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J ECT. 1999 Mar;15(1):5-26.

The anticonvulsant hypothesis of the mechanisms of action of ECT: current status.

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Department of Biological Psychiatry, New York State Psychiatric Institute, New York, USA.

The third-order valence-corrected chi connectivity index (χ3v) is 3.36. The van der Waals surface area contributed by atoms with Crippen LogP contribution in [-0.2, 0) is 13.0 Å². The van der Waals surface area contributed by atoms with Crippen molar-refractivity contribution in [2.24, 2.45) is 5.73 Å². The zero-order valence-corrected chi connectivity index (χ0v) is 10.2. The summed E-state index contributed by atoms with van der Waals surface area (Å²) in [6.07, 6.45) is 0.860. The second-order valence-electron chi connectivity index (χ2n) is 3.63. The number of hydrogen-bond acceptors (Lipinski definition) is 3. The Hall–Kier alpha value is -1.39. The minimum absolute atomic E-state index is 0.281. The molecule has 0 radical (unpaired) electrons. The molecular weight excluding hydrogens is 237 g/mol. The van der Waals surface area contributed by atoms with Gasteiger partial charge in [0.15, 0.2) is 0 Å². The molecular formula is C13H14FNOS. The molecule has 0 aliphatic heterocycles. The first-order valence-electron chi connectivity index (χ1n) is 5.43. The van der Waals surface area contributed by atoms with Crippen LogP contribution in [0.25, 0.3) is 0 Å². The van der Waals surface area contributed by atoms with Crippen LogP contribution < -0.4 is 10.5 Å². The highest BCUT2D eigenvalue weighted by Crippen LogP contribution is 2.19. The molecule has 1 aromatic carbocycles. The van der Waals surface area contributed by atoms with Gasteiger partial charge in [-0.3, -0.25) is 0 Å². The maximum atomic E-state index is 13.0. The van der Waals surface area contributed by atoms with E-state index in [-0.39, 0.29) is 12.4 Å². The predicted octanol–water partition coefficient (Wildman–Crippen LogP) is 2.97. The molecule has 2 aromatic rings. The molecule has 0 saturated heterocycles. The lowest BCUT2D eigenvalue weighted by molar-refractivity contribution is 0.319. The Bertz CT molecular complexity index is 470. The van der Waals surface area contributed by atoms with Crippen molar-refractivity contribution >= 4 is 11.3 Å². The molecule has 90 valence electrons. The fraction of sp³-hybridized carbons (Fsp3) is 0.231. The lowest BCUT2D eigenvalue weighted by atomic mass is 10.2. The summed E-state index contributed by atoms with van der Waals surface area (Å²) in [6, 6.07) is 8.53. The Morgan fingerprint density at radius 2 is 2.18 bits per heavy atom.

Electroconvulsive therapy exerts a variety of anticonvulsant effects. The linkage between specific anticonvulsant effects and the efficacy of ECT is examined in relation to changes in seizure threshold, seizure duration, and seizure expression, and alterations in cerebral blood flow (CBF) and metabolism, and in EEG slow-wave activity. New findings are presented that the magnitude of the change in seizure threshold over the ECT course is associated with therapeutic outcome, particularly with right unilateral (RUL) ECT. New findings also indicate that the change in seizure threshold covaries with the magnitude of global reductions in CBF over the treatment course, is inversely related to some inhibitory aspects of seizure expression, and is independent of the cumulative decrease in seizure duration. Considerable evidence has accrued associating the anticonvulsant and antidepressant effects of ECT. However, critical experiments should be conducted in which the effects of augmenting and blocking anticonvulsant actions are studied in relation to efficacy.

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